While most patients have eyes that are very similar, there are a few patients where the eyes are remarkably different, particular with regards to potential visua acuity. These are patients who may be relatively monocular or even frankly monocular. There are patients with amblyopia from strabismus or anisometropia. Some may have corneal irregularities, macular disease, or optic nerve pathology which renders one eye significantly better than the other. The approach to cataract surgery in these asymmetric eyes must be approached cautiously and there are different considerations in play.
Click to learn about my approach to cataract surgery in patients with ocular asymmetry:
IOL on the amblyopiceye: I woud put in a monfocal IOL with the aim of +1.0 or +1.5 (in order to leave some anisometropie / but no EDOF because the patient could not make any use of it, because it’s an ambyopie c eye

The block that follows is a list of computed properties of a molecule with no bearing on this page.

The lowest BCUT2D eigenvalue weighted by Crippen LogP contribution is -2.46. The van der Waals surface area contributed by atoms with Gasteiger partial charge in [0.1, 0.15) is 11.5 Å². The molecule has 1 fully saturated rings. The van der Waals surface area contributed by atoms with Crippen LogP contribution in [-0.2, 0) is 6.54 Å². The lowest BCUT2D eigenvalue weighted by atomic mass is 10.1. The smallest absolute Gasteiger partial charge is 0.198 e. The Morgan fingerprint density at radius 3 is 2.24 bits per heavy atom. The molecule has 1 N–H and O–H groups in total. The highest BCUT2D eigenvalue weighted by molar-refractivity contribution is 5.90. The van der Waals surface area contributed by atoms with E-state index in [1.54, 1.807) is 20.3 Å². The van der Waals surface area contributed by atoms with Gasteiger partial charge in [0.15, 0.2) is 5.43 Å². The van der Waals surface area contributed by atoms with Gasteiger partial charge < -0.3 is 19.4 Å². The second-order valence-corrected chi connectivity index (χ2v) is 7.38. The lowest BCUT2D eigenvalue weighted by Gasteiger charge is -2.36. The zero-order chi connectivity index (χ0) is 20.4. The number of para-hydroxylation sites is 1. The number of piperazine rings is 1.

Dr. R. Graemiger, Switzerland
Thanks so much for your dedication to excellence in ophthalmology. I have benefitted greatly from your messages, videos, etc. and I’m 8 years into practice.
Monofocal in amblyopic eye. Single focal point to maximize acuity… no need to have patient incur cost of specialty implant in amblyopic eye.
Monofocal. I’d aim Plano to -0.50.
I would put monofocal acrylic lens in the amblyopic eye. No point incurring a higher cost to the pt puttind EDOF Lens in amblyopic eye
Do the Worth 4 dot test. If patient sees four dots, implant an EDOF IOL in the left eye. If patient sees two red dots, implant a monofocal IOL in the left eye aiming for plano,
I would implant a monofocal lens,aim for S-0.50.
monofocal aim for -0.50